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Bishop's Homily for the Twenty-Third Sunday of Ordinary Time

September 10, 2023

[Immaculate Conception Church, Ewa; St. Pius X Church, Honolulu; St. Elizabeth Church, Aiea (with installation of pastors)]

Mind your own business!

This is not something that any one of us would like to hear from someone else.  It could mean that we are violating some boundaries, overstepping our bounds, and being busybodies, concerning ourselves with things that should not concern us or that we really know very little about.  However, it could be someone being naturally defensive if we tell them something they need to hear, but which they do not like.

Alcoholism can be a huge problem that wreaks havoc not only with the health and welfare of the person who is drinking, but also with that person’s family, employment and other relationships.  Anyone who has been involved in a intervention with an alcoholic to try to get them to choose to seek help for their addiction is probably going to be told, “Mind your own business!”  In this case, it is not a question of someone overstepping their bounds, but of doing something good and life-giving for another human being, even though it may be initially rejected.  But loving persistence is needed in such an intervention, not taking the immediate rebuff as the final word on the matter.  We can say, “It’s none of my business,” when we see another ruining his own and others’ lives by excessive drinking, but that would not be paying the debt we own to love one another.  Sometimes there is tough love that will at first be rejected, but that ultimately could help a person.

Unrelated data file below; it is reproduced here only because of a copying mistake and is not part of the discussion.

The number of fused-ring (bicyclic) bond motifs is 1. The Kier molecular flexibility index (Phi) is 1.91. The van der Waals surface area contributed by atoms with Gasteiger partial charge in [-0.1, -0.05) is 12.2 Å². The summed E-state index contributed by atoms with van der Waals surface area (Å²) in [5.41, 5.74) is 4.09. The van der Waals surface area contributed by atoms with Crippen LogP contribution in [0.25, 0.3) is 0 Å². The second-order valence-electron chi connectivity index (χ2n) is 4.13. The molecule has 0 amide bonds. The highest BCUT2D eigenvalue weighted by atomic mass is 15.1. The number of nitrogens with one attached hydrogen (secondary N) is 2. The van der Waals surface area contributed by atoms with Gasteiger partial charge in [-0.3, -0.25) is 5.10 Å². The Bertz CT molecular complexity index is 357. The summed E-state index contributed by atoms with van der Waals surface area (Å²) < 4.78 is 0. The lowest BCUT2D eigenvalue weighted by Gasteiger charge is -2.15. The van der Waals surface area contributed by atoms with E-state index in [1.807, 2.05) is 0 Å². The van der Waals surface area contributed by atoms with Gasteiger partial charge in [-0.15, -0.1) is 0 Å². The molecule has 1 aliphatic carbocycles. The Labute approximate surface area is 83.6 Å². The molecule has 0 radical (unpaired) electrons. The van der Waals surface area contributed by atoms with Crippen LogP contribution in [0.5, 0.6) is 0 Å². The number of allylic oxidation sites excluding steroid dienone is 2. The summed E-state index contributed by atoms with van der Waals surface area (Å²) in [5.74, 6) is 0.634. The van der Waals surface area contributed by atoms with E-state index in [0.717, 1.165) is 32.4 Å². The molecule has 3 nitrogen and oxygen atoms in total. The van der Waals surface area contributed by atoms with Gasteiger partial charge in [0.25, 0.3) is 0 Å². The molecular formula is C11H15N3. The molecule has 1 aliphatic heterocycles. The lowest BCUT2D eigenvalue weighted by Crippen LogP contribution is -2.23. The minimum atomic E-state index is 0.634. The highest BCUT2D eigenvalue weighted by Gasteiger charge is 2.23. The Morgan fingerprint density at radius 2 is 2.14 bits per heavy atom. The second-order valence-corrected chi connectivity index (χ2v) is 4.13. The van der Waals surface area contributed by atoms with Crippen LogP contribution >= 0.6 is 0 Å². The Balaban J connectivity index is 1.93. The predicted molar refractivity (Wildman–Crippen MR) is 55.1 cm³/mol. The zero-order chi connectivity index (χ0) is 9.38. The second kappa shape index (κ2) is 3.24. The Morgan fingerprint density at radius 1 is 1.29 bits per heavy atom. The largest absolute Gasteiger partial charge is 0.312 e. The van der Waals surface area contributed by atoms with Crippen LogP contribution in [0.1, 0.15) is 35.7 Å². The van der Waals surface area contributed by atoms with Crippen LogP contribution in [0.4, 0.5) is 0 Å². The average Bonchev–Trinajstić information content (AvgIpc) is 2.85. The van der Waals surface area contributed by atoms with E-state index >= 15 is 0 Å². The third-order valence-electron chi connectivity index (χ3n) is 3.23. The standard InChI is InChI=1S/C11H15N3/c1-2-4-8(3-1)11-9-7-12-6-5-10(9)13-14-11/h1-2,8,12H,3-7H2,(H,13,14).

Our Scriptures today make it clear that this kind of fraternal correction – done in the right way and with the right motives – is required of us.  It is a debt of love we owe one another.

If we see a young person going astray, keeping bad company, or living a lifestyle that is ultimately self-destructive, is it loving to simply mind our own business and let that young person go his or her merry way down the path of destruction?  Of course, we will probably get pushback, and it may be unpleasant for both the young person and the one who lovingly tries to set him on the right path.  But what hope is there for that young person unless someone intervenes and shows the person that there will be greater rewards in doing the right thing and living the right way.

Can you imagine a parent saying to a child, “If you don’t feel like doing your homework, it’s OK.  If you choose to fail in school, that is entirely up to you.”  No, parents have a duty, not to nag or push their children beyond reasonable limits, but to challenge them to realize that not everything that is good for us is something that is necessarily pleasant.

Jesus teaches us the proper way to correct someone who is going astray.  We should be respectful of the person, not talking behind the person’s back, but going directly to him with a concern.  It that does not work, then maybe one other person can help.  If that does not work, then maybe others can prevail upon the one going astray.  In the end, it is the person who has to make the choice, but we do owe each other the debt of loving one another.  Sometimes that means getting involved in a way that is not necessarily appreciated.

Our involvement with the political realm is also important, because our laws are meant to express our values.  If they violate the value of life, the value of the dignity of each person, we need to speak up for those who cannot speak for themselves.  Writing or speaking to our legislators and voting are activities that could make a difference, but that we often shun, thinking it is not my business.

Jesus came into the world to call us to repentance, to put truth where people are living a lie, to put love where there is hatred or indifference.  As members of the Body of the risen Christ, we are called to the same mission.  We have been given so much love.  We have been saved from so many sins.  It is now our turn to reach out to others – whether convenient or inconvenient – to do the hard work of opening the way for love to take root and to rule every heart and every community.